If you hold your personal development (physical and performance-based) to a high level, something you’ll no doubtably experience is the predicament of trying to find some level of balance between your life inside your sport (or the gym) and your life outside of that (work, school, relationships). You’ve likely been sold the myth that you CAN do it all, all the time and be successful. But much like other facets of life, you cannot serve 2 gods. In any one particular season of life, your personal resources need to be geared in the direction of a single priority.
Pending your actual level of resilience and total amount of life stress (emotional, physical, psychological, biochemical, biomechanical), your threshold will be limited and thus you will eventually fail at attempting to get it all done. If your sales quarter at work is finishing up and your training is set to be peaking the same week; it’s likely that your ability to go all in on one or the other will be compromised. In the same fashion that trying to PR your clean and marathon time in the same weekend will not happen. In certain circumstances, a good intensification phase could be just what you need going into the end of sales season; but it would require a highly trained coach that understands the client and the implications of stress on the clients nervous system.
There is a time for everything, and with that it requires athletic maturity and patience to know in your heart that your efforts will be fully taken advantage of and best used when the time is right. Where this all gets muddy is within the aspect of who you are and what your goal is. If your job is not your highest value, and you’re simply collecting a paycheck, then your ability to fully submerge yourself into the ebbs and flows of your training program is somewhat simple. This, however, means you can fully remove yourself from the ‘office-drama’ and noise that comes along with your work environment, as well as navigate your personal relationships in the off hours
To help you organize your goals in all aspects of life, you can frame all of your efforts into three categories; Priority, Auxiliary, and Supplementary. We can all wrap our heads around a Priority, this is where your main efforts go. Whereas we need to view Auxiliary tasks as objectives that need to get done that support the ultimate Priority. Supplementary, on the other hand, is added in based on what the person WANTS and less so what they NEED (in comparison to auxiliary).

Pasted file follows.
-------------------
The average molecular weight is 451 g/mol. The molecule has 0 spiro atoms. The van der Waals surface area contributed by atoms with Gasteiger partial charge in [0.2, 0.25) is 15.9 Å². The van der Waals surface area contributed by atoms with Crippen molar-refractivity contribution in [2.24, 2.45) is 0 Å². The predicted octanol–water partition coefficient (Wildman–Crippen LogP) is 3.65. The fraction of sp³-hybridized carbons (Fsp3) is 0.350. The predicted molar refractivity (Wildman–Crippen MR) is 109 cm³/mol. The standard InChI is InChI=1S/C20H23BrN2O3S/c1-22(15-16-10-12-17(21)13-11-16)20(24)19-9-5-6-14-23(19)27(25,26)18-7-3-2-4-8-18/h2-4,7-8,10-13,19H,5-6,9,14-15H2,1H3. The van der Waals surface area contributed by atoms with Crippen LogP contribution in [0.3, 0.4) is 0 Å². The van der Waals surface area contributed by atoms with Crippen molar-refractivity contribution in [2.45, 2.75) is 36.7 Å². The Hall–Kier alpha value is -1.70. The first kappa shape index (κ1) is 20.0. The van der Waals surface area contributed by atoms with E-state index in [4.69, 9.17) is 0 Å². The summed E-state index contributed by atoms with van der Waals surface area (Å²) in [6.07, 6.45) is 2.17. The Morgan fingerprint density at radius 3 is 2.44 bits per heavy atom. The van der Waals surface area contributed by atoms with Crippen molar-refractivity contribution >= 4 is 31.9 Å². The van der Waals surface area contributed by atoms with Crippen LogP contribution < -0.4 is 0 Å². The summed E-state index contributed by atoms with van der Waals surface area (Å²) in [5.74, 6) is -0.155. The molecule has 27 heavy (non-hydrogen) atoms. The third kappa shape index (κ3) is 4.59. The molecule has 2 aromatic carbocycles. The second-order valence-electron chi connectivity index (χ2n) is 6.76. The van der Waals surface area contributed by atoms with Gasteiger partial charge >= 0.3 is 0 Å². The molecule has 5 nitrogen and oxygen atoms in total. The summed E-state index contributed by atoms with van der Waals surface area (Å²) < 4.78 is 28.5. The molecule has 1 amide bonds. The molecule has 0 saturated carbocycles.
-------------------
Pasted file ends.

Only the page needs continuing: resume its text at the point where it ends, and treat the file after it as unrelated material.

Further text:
Here are some simplified examples in various areas of life:
Priority - 15% increase on back squat to hit 400#
Auxiliary - unilateral single leg strength + sagittal plane isometric core work
Supplementary - Fran on Saturday w/ friends
Priority - big project due this month
Auxiliary - late nights, early morning, additional travel
Supplementary - being a ‘yes-man’ and taking on additional responsibilities outside of set project
Priority - spend time with loved-ones
Auxiliary - finish up some projects around the house
Supplementary - guys/girls-night out with friends, cutting into sleep, increasing booze
A lot of us WANT to do tough training sessions. We want to do MORE training (hours/sessions) per week. But what we can handle is another thing. This isn’t a judgment on your fitness or you as a human; it’s about the best way to spend time in a specific area to reach your goals (your priorities). We all have our stories of burning the candle from both ends and coming out on top; but at what cost and was it really your best efforts in all areas of life? Did it really render the best possible results for your hard work?
The longer we live a specific manner, the more it seems to feel like the baseline and somewhat ’normal’, we become habituated to this feeling. So if you are “healthy” and you are use to 24 oz of coffee per morning but when you cut your coffee out completely, you feel tired and lethargic, you likely became habituated to that baseline of what you thought was “normal”. However, your body will reset its baseline to how you “should” be feeling after cutting out the coffee. Overworking yourself is the same. You “feel fine/normal” but that doesn’t mean you’re not underperforming in one (or all) areas of your life.
Athletic maturity needs honest self-assessment, a subjective look at your own life, as well as an objective/outside view. This means, when you think you’re handling everything in life great right now, let’s ask your spouse/parent/whomever, can give another viewpoint on your life. They may say you’re completely losing it and out of touch with reality, which means we need to step back and assess what our goals and priorities are.
The wrong season of training during any specific season of life can be catastrophic at certain degrees. Getting crushed in the gym and then having to produce high end work at your job does not mix well. Then returning home to give your loved-ones the worse version of yourself doesn’t set you up for success in the long run, nor does it help contribute to a healthy environment that should be supportive and/or nurturing (contributing to better parasympathetic tone).
That being said, planning can be best described as tentative and should be complementary to the other areas of life for best success. The idea of balancing falls as short as that places equal weight to all areas involved within any of the three proposed areas of life. Balancing doesn't allow maximal performance in any of those areas, but simply just completion of tasks with less regard to the outcomes and more about the finishing of an objective.
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